Synopsis: Dr. Soong, no not that one, reunites with Eugenics Wars crafted supermen or augments as Enterprise goes on a mission to find them.
Review: “Borderland” is an episode meant to kick off a mini-arc but its strongest moments are in the Borderland, when it diverts from its key topic of the escaped Augments running loose to explore the rougher chaos at the borders. This is ultimately far more interesting than the tedious scenes featuring internal rivalries between the supermen who look,, act and sound like refugees from a bad 80’s music video. ‘Khan Noonien Singh’ in “Space Seed” and of course THE WRATH OF KHAN worked because those stories focused on a single charismatic figure while the rest were just background models in tattered clothing who usually had few, if any, lines. Here the background models are the focus and they’re flat and uninteresting. It doesn’t help matters much that their dialogue and plot is so generic it could have been lifted from any one of thousands of movies and TV shows or written by anyone in their sleep.
Soong is meant to be the central figure at the heart of the enemy threat, but Soong spends most of “Borderland” with Archer and the Enterprise making the sections involving the Augements on the Klingon ship particularly tedious. ANDROMEDA had no shortage of gaping flaws but one of the things they did get right was that their Nietschians, the ANDROMEDA version of the Augments, had a philosophy, an outlook and a worldview that communicated them as alien and disturbing. By contrast, the Augments of “Borderland” are grown up equivalents of the children in “Miri,” orphans with no real character or culture played by actors with no ability or presence.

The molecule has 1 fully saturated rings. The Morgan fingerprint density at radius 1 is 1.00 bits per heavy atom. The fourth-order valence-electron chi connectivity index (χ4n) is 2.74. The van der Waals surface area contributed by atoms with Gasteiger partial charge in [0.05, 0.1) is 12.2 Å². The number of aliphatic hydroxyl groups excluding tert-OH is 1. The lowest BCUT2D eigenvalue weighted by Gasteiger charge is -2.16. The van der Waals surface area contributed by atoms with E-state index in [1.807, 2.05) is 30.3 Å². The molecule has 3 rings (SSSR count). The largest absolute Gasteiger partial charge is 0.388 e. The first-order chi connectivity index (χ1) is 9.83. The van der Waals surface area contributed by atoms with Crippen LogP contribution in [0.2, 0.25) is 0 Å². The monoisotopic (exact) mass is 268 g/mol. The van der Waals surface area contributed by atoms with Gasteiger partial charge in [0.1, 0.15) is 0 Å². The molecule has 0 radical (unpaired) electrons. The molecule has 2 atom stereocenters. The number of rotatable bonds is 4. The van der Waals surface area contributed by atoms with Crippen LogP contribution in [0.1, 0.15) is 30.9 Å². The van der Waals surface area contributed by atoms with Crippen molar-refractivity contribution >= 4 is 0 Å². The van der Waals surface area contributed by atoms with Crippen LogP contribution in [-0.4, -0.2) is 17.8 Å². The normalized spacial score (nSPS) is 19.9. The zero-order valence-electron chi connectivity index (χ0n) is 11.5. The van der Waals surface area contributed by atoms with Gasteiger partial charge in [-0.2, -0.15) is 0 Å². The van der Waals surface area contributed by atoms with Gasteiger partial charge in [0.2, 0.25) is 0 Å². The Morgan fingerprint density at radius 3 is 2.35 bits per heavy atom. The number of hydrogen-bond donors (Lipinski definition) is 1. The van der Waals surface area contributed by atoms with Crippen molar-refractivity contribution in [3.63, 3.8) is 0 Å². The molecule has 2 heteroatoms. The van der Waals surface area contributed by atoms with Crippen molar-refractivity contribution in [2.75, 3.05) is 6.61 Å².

In no small part this is because the return of Brent Spiner leaves little room for any other villain but Spiner’s work in “Borderland” is weak. His performance is comic, a portrayal of a character who is snidely creepy but lacking any depth or nuance. Even when Soong delivers his monologue on the wonders of genetics, he’s sniveling. Spiner has no interest in injecting any real passion or nuance into Soong and the result is a character who is mostly amusing and little else. As in “Think Tank,” it’s another case of a celebrity role poorly filled by a guest star who isn’t interested or willing to do the necessary work it takes to make the part work.
That said, the episode shows promise by bringing in a variety of continuity from Soong’s name, presumably an ancestor of Data’s creator, to
the Orions, the Eugenics Wars and the Klingons. Continuity alone, of course, doesn’t make an episode but it’s a good sign that there is a commitment to developing STAR TREK’s rich backstory without strip-mining it for cliches as has happened all too often in the past. The Orion makeup, particularly on the Orion guard, is well done and while the whole storyline feels a bit lifted from VOYAGER with T’Pol once again in the ‘Seven’ role, at least this time The Rock doesn’t make an appearance. Thank goodness for small favors. Though what little entertainment the episode offers is mostly in the action scenes like the raiders’ attack on Enterprise, the opening Augment massacre of the Klingon crew, and the Augment invasion of Enterprise.